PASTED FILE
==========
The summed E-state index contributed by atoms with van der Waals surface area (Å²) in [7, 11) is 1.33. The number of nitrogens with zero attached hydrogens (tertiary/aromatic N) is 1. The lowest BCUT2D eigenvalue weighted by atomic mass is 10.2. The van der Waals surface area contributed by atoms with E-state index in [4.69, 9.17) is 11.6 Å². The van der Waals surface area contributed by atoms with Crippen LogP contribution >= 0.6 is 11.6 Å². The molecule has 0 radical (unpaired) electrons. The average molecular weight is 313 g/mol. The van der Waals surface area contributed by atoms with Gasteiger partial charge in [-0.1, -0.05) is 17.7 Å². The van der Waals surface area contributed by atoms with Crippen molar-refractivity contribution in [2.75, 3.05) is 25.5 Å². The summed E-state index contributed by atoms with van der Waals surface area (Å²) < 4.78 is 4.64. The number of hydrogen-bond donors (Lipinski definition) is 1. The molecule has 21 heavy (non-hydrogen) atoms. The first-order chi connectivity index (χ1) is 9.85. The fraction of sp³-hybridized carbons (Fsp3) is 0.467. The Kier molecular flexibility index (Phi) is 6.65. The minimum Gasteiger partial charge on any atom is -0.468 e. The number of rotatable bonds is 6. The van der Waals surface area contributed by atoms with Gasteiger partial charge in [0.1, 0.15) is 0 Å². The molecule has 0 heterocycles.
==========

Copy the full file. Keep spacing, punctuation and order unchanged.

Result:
The summed E-state index contributed by atoms with van der Waals surface area (Å²) in [7, 11) is 1.33. The number of nitrogens with zero attached hydrogens (tertiary/aromatic N) is 1. The lowest BCUT2D eigenvalue weighted by atomic mass is 10.2. The van der Waals surface area contributed by atoms with E-state index in [4.69, 9.17) is 11.6 Å². The van der Waals surface area contributed by atoms with Crippen LogP contribution >= 0.6 is 11.6 Å². The molecule has 0 radical (unpaired) electrons. The average molecular weight is 313 g/mol. The van der Waals surface area contributed by atoms with Gasteiger partial charge in [-0.1, -0.05) is 17.7 Å². The van der Waals surface area contributed by atoms with Crippen molar-refractivity contribution in [2.75, 3.05) is 25.5 Å². The summed E-state index contributed by atoms with van der Waals surface area (Å²) < 4.78 is 4.64. The number of hydrogen-bond donors (Lipinski definition) is 1. The molecule has 21 heavy (non-hydrogen) atoms. The first-order chi connectivity index (χ1) is 9.85. The fraction of sp³-hybridized carbons (Fsp3) is 0.467. The Kier molecular flexibility index (Phi) is 6.65. The minimum Gasteiger partial charge on any atom is -0.468 e. The number of rotatable bonds is 6. The van der Waals surface area contributed by atoms with Gasteiger partial charge in [0.1, 0.15) is 0 Å². The molecule has 0 heterocycles.